If you're like me, you habitually check the Play Store for app updates a few times a day. Whether it's because I'm hoping a buggy app gets fixed or a new feature gets added (such as dark mode), instead of waiting for that "Updates Available" notification, I want it now. Well, what if I told you there is a faster way to do that?
Your computer has a lot of physical keys. Your iPhone has, at most, four hardware buttons, none of which are used for typing. That means the software has to power the same typing tools you'd find on your Mac or PC, only on a touchscreen. As such, some features, such as the indent tools, are buried so deep you may not even know it's possible to "tab" forward and backward.
As with our desktop browser, our phones often have multiple tabs open at the same time. But phones don't have each tab listed horizontally across the top, so to switch between them, you need to go to the tab switcher page and then find the link you wish to reopen. Well, if you are using Chrome, there's a faster way.
While iOS has many strengths, in-app settings are not among them. Sure, third-party apps often come with a settings gear, but stock apps? No way. To change settings in Music, Photos, Camera, and other Apple apps, you'll need to leave the app. But there's a hidden trick to quickly access an app's settings — without needing to open the Settings app itself manually.
Apple slowly rolled out its new credit card, Apple Card, throughout August, but announced on Aug. 20 that it's now available to all qualified users in the US. Here's the problem: it's not totally obvious how to apply. Without any notification, directions, or clear settings, how do you even fill out an Apple Card application? Luckily for you, we're here to show exactly how to find it.
Figuring out the Wi-Fi at a new location is challenging enough. Connecting to said Wi-Fi should be as easy as possible. Unless someone you know is already connected on their iPhone, you're probably used to the usual routine of heading to the Wi-Fi page in the Settings app to get yourself online. Luckily, there's now a much better way to do so.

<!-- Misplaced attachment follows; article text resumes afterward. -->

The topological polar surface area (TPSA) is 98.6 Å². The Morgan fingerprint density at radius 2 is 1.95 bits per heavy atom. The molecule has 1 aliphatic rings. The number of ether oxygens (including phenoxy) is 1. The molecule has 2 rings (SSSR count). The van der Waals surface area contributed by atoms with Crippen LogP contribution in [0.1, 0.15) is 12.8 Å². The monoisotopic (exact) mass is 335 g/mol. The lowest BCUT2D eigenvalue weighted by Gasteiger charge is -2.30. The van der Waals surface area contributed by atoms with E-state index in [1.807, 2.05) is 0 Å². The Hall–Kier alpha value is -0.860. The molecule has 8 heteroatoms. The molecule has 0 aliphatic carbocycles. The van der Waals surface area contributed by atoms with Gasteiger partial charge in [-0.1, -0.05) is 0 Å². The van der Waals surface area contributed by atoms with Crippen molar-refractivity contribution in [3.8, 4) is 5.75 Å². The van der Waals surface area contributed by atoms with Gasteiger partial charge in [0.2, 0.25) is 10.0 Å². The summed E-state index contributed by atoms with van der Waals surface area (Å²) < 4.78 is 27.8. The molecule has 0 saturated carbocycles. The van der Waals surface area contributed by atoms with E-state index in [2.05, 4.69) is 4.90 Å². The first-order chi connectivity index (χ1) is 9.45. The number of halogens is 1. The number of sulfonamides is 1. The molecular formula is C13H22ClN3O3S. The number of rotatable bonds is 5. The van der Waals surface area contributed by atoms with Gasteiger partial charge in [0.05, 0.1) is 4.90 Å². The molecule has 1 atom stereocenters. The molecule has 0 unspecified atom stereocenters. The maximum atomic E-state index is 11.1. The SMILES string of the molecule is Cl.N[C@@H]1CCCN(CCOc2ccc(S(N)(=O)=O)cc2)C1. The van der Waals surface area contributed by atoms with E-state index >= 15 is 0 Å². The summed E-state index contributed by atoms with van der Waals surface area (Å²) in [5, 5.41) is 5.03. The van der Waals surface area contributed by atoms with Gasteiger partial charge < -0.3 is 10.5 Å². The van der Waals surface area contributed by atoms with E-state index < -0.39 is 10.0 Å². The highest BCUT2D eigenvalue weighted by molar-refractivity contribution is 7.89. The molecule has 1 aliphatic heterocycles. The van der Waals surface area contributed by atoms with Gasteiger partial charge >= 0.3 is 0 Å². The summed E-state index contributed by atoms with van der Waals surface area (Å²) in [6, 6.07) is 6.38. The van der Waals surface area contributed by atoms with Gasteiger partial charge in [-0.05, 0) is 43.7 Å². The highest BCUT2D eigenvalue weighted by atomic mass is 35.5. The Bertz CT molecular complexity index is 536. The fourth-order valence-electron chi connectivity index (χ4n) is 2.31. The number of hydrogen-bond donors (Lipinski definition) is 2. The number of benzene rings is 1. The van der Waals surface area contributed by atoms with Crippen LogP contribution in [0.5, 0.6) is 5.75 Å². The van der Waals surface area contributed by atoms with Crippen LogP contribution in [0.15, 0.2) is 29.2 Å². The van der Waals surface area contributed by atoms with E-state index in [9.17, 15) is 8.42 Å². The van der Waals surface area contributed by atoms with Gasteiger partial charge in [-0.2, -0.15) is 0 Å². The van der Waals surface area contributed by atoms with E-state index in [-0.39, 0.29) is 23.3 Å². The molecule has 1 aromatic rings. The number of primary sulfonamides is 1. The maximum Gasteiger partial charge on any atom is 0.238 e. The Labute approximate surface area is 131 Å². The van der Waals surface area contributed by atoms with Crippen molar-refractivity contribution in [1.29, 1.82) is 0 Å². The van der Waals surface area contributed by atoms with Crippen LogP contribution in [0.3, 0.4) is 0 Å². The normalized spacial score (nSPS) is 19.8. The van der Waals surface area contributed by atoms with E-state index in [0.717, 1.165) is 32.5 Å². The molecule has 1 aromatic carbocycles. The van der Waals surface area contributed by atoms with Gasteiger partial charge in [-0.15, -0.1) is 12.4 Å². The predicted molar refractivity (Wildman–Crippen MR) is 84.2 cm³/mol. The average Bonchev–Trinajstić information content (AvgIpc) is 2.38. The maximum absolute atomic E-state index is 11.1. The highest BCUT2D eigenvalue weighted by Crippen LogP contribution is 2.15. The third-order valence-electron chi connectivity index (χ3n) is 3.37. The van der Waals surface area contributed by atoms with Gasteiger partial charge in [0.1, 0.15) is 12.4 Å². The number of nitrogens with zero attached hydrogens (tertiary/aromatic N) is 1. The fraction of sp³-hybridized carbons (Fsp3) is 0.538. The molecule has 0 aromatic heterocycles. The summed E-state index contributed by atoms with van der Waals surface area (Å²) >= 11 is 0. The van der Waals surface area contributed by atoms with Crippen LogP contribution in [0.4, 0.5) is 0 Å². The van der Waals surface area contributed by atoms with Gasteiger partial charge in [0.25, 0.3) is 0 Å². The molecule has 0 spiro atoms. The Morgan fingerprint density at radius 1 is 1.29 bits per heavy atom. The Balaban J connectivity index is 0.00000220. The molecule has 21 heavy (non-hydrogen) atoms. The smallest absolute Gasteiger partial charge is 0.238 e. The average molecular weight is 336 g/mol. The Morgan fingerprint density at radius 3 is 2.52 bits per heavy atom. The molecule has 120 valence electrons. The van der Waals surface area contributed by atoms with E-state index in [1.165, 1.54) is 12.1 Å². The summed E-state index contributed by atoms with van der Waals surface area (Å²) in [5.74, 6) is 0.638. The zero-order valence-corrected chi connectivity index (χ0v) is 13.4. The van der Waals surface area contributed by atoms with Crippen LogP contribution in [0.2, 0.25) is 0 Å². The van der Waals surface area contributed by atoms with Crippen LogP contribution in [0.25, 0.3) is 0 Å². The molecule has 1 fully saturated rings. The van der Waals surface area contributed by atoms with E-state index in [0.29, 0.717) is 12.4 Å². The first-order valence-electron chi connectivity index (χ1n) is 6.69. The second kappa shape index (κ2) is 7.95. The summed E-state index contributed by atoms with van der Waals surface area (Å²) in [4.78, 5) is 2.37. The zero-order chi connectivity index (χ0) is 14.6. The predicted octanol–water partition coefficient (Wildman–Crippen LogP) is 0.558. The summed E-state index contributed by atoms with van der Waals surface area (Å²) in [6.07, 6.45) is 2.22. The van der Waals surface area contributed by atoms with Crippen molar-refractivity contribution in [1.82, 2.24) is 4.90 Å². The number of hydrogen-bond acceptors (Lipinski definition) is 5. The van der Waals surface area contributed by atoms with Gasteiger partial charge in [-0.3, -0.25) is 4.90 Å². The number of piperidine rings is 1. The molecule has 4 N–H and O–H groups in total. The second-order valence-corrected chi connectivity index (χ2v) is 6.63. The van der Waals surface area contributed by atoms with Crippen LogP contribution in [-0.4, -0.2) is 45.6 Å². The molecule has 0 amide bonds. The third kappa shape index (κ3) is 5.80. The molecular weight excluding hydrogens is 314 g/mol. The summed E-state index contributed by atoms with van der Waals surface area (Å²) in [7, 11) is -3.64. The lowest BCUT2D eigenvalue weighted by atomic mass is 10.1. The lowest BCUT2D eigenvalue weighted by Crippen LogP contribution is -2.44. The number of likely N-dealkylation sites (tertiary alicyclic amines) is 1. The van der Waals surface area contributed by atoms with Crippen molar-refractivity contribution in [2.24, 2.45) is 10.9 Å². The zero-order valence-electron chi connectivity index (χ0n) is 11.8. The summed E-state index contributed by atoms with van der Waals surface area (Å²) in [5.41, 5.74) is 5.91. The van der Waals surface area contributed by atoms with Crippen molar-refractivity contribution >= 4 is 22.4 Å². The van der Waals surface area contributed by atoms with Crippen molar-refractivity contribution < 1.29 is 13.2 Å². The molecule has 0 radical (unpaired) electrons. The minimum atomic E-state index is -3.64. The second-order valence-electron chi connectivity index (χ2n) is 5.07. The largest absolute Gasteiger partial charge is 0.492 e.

So you're typing a fairly long sentence to a friend in WhatsApp and you realize five words down you forgot to capitalize their name, what do you do? The lazy way is to delete your way back to the last word. The slightly better approach is to delete the one letter and retype it. But neither of these is the best way.
Over the years, we've covered many different methods for enabling background playback for YouTube videos on Android, but none have ever been as easy as this: Simply watch the videos with Firefox for Android, and they'll continue playing when you leave the app.
I use my iPhone's personal hotspot all the time. Whether I need a connection on the train, in a coffee shop with no Wi-Fi, or when my friends don't have service, my personal hotspot is a lifesaver. But all that data comes from somewhere, of course, that somewhere being your cellular plan. Luckily, you can see how much data your hotspot has used, as well as who or what used more of it.
Live Photos are a fun way to relive memories, but there's a problem: unless you're only friends with Apple users, sharing Live Photos isn't quite as fun. Without a third-party converter, you can't share your Live Photo in all its moving glory. That is, until iOS 13, where you can quickly turn your Live Photos into videos.
Ever tried using Android's split screen mode only to find the app you wanted to split doesn't support it? Even big-name apps like ESPN still don't support the feature despite the majority of Android devices having split screen. So instead of waiting for the developers, how about we just force compatibility?
If you have a Chromecast or Android TV, you can mirror your phone's display to the big screen. It's helpful for showing off something you found interesting without having to pass your phone around the living room, but the actual process of casting your screen is a bit clunky. Thankfully, there's a better way.
With the back button gone in Android 10, the new back gesture forced Google to change the way you access side navigation menus. The new angled swipe that you have to do to access the hamburger menu isn't the easiest, so you'll likely go back more times than you want. Well, there's an easier way.